Juniper Hall – Australia’s oldest mansion up for auction
The National Trust are putting Juniper Hall up for auction in September. At just over 187 years old, the Sydney property is believed to be the oldest surviving mansion dating back to the days of Governor Macquarie, and is a reluctant sale by the Trust.
*Update: The house sold at auction for $4.551 million. Read more here.
The 2-storey Georgian house is one of Paddington’s finest early mansions. Robert Cooper, an emancipist (a convict who had been given conditional or absolute pardon) and owner of one of the colony’s first gin distilleries, built the house in 1824 – 1825 for his wife Sarah, promising her the “finest house in Sydney.” Cooper, along with two other partners had received a grant of 100 acres from Governor Brisbane in 1818 and had an agreement to build a distillery and three mansions there. Cooper was the only one to build a mansion and eventually bought out his partners. Its original name was Juniper Hall, but was later renamed Ormond House to distance itself from its gin image.
Mr. Cooper appears to have tried selling the property at auction in 1832, but bids did not meet reserve. The depression in the 1840s resulted in Cooper taking out a mortgage on the property for 1,900 pounds in 1848.
In 1852, the building and land was leased to A.H.H Stephen and James Comrie. It had a variety of other lessee and tenants from 1858 to 1884.
In the first half of 1884, it was leased by the NSW Government as a place to temporarily house children awaiting placement in foster homes, and also to house the offices of the State Children’s Relief Department. The government purchased the property in the following year for 5,800 pounds and maintained ownership for the next forty years. Substantial additions to the property were carried out in 1891 and 1892 (although if the date on the photo below is correct, the additions would have been added sometime afterward). At that time it was called the “Ormond House Orphanage.” Up to 3,000 children passed through the house annually. In their final years of ownership, it was used as a Children’s Court.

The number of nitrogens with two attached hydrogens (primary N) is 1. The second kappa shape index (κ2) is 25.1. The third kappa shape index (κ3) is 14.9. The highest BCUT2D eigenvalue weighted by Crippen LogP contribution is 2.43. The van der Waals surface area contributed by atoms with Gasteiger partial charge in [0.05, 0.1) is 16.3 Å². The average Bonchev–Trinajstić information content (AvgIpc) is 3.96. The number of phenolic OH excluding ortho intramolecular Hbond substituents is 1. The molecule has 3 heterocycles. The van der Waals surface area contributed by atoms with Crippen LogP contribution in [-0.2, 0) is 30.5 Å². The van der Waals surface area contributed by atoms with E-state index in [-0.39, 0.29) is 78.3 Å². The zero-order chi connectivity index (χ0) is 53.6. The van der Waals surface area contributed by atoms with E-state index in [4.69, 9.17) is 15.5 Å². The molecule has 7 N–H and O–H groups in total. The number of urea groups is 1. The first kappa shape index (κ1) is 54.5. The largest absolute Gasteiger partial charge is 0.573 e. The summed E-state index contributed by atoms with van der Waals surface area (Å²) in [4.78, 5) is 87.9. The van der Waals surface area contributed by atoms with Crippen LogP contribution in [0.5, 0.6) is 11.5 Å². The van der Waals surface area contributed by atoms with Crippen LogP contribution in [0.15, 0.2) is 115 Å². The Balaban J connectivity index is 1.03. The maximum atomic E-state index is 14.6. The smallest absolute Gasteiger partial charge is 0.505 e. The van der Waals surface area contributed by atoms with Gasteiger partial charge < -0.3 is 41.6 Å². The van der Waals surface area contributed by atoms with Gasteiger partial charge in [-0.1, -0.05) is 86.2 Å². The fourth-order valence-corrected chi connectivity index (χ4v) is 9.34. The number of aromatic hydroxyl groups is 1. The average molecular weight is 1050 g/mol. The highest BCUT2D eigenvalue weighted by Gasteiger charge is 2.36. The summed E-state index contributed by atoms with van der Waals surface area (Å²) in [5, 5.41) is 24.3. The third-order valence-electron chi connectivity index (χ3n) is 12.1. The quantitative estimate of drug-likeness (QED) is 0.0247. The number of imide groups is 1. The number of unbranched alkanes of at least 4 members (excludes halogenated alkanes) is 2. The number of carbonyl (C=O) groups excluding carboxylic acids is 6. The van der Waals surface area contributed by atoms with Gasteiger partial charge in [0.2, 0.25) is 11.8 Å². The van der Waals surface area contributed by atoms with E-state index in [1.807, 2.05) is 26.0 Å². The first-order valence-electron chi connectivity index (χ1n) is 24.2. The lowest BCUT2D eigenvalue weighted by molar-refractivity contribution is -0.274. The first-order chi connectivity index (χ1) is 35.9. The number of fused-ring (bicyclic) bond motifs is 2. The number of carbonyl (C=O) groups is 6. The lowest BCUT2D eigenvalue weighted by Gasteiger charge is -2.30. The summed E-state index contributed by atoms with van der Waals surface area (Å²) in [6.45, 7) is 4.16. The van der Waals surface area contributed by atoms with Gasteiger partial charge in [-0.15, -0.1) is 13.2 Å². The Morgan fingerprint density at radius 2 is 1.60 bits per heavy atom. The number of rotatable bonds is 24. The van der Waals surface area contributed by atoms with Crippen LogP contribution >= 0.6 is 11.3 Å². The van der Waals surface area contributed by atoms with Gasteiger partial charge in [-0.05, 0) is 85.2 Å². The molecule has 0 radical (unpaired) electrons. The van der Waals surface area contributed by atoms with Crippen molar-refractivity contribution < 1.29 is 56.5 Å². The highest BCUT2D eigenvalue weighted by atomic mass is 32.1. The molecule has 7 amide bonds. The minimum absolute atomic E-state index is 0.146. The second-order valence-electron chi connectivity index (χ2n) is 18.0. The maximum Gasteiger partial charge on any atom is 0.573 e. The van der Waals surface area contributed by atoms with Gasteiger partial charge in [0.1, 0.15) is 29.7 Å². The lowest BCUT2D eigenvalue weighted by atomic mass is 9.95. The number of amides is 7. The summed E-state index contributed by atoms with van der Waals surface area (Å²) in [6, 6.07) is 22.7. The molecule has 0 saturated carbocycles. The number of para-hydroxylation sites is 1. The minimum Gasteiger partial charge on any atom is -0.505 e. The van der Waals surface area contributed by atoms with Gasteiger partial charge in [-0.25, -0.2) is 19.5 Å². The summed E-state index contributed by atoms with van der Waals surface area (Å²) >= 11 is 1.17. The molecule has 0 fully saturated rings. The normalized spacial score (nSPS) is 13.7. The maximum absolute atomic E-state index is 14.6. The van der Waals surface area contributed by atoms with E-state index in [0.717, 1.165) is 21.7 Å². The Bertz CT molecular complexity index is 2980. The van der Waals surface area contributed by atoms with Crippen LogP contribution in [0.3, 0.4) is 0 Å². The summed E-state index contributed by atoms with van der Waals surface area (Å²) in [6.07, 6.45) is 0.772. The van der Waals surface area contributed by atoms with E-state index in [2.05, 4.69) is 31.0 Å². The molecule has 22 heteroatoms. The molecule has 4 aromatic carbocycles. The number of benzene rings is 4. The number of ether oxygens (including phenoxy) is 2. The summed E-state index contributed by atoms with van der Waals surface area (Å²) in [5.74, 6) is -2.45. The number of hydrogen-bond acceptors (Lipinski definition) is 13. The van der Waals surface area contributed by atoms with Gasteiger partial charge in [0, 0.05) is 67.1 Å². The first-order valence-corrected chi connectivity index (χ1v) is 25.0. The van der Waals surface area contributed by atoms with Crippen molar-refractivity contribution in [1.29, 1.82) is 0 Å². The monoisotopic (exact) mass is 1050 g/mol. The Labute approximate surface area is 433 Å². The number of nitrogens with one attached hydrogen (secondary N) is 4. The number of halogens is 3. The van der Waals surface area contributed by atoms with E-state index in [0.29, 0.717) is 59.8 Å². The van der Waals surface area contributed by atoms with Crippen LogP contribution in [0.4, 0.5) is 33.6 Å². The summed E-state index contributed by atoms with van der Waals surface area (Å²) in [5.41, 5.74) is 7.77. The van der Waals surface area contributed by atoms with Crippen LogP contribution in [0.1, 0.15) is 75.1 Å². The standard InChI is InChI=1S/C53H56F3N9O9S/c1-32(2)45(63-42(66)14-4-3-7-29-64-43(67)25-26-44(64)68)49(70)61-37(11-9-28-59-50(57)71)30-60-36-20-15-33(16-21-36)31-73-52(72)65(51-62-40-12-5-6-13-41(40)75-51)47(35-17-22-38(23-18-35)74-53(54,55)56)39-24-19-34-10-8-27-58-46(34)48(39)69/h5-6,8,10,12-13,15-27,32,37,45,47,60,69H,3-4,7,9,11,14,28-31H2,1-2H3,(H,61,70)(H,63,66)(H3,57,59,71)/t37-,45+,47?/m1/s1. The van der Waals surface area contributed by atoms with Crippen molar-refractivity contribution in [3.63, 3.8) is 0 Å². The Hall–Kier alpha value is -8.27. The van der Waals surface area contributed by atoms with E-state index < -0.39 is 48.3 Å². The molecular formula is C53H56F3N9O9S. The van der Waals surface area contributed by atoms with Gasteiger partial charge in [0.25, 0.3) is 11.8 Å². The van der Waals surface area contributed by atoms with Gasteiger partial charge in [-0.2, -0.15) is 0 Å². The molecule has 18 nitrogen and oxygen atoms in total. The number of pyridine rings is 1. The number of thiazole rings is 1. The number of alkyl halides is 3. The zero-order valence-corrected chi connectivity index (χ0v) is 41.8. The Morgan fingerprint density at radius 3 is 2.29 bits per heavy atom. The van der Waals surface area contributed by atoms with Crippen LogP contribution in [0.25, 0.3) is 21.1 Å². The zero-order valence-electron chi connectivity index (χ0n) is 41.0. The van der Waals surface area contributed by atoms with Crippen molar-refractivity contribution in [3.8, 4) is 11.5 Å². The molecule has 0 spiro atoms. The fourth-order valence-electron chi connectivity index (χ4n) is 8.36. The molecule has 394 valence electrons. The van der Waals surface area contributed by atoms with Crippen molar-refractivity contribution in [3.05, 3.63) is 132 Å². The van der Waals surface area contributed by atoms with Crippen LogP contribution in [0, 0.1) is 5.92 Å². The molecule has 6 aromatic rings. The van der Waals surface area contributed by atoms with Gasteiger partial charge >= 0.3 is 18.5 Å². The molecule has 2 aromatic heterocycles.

In 1920 it was announced the the government planned to sell the property. The Paddington Concil and citizens were determined to stop the sale, however they were not successful. The house was finally sold in 1924 for 8,000 pounds after several auction attempts.
The house almost faced demolition when the purchaser, shoe manufacturer Joe Gardiner, planned to demolish it to make way for flats and shops. Gardiner faced strong opposition to his plans and decided to convert the house as it was into flats and built a row of shops in its front garden facing Oxford Street. Gardiner later filed for bankruptcy and the property was acquired by Avrom Investments.
In 1975, the National Trust described Juniper hall as “the earliest extant domestic building east of the city of Sydney. It is unique in that it is still largely in its original form and certainly capable of having its original character revealed. It is also the only early surviving house to predate the subdivision of the Paddington district for terrace houses. Most of the large extant early houses were built by free settlers. As the substantial house of an emancipist it also had great and most unique significance.”
The owners in 1982 – Manawar Pty Ltd and Golenat Pty Ltd – had proposed converting the building to strata title but a Permanent Conservation Order was placed over the property in 1983 which put an end to their development plans.
In 1984, it was acquired by the National Trust through grants from the NSW Government and other donors. The property was restored and the shop buildings in front were demolished in order to recreate the front garden. Architect Clive Lucas received a RAIA merit award for his conservation work on the building. It has since been used as commercial offices. The Trust posted an operating loss of $2.9 million last year and is selling the property to improve their financial position. The Trust does not receive funding from the government, and instead relies on membership fees, donations, fund raising and sponsorship. After losing a major tenant last year, the Trust attempted to lease the property but to no avail.
The house is listed on the State Heritage Register and the Register of National Estate. It is also listed by the National Trust of Australia (NSW) and forms part of the Paddington Urban Conservation Area.
Owners may make sympathetic changes to the estate, but all modifications must be approved by the heritage office.
The auction is scheduled for September 25 (not the 18th as Property Observer reported) and the sale is based on a 99 year leasehold title.
Agents have declined to put a value on the property at this stage. While neither agent has any property details on their websites yet, they have chosen to list the property on realcommercial.com.au. It appears from the blurry and low-quality photos on the listing, that they were not given much notice of the auction.
Listing agents: Laing + Simmons and Cushman & Wakefield